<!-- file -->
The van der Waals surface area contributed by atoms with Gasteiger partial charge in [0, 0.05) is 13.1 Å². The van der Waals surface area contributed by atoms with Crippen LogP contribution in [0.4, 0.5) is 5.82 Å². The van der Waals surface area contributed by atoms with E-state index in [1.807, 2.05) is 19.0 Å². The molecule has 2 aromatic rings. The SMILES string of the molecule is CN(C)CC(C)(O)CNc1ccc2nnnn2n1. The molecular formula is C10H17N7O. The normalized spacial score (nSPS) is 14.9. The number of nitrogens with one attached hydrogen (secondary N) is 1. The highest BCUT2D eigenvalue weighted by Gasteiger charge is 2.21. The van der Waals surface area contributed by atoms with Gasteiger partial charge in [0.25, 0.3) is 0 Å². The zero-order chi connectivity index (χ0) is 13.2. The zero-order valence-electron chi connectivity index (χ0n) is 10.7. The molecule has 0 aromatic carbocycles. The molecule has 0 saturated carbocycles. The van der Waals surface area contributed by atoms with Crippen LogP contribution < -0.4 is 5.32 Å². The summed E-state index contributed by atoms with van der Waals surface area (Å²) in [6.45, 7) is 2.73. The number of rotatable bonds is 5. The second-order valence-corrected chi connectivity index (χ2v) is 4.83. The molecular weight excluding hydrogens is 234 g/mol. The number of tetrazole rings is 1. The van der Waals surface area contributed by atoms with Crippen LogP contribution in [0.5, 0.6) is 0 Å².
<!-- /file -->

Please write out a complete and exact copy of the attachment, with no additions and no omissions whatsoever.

The van der Waals surface area contributed by atoms with Gasteiger partial charge in [0, 0.05) is 13.1 Å². The van der Waals surface area contributed by atoms with Crippen LogP contribution in [0.4, 0.5) is 5.82 Å². The van der Waals surface area contributed by atoms with E-state index in [1.807, 2.05) is 19.0 Å². The molecule has 2 aromatic rings. The SMILES string of the molecule is CN(C)CC(C)(O)CNc1ccc2nnnn2n1. The molecular formula is C10H17N7O. The normalized spacial score (nSPS) is 14.9. The number of nitrogens with one attached hydrogen (secondary N) is 1. The highest BCUT2D eigenvalue weighted by Gasteiger charge is 2.21. The van der Waals surface area contributed by atoms with Gasteiger partial charge in [0.25, 0.3) is 0 Å². The zero-order chi connectivity index (χ0) is 13.2. The zero-order valence-electron chi connectivity index (χ0n) is 10.7. The molecule has 0 aromatic carbocycles. The molecule has 0 saturated carbocycles. The van der Waals surface area contributed by atoms with Crippen LogP contribution < -0.4 is 5.32 Å². The summed E-state index contributed by atoms with van der Waals surface area (Å²) in [6.45, 7) is 2.73. The number of rotatable bonds is 5. The second-order valence-corrected chi connectivity index (χ2v) is 4.83. The molecular weight excluding hydrogens is 234 g/mol. The number of tetrazole rings is 1. The van der Waals surface area contributed by atoms with Crippen LogP contribution in [0.5, 0.6) is 0 Å².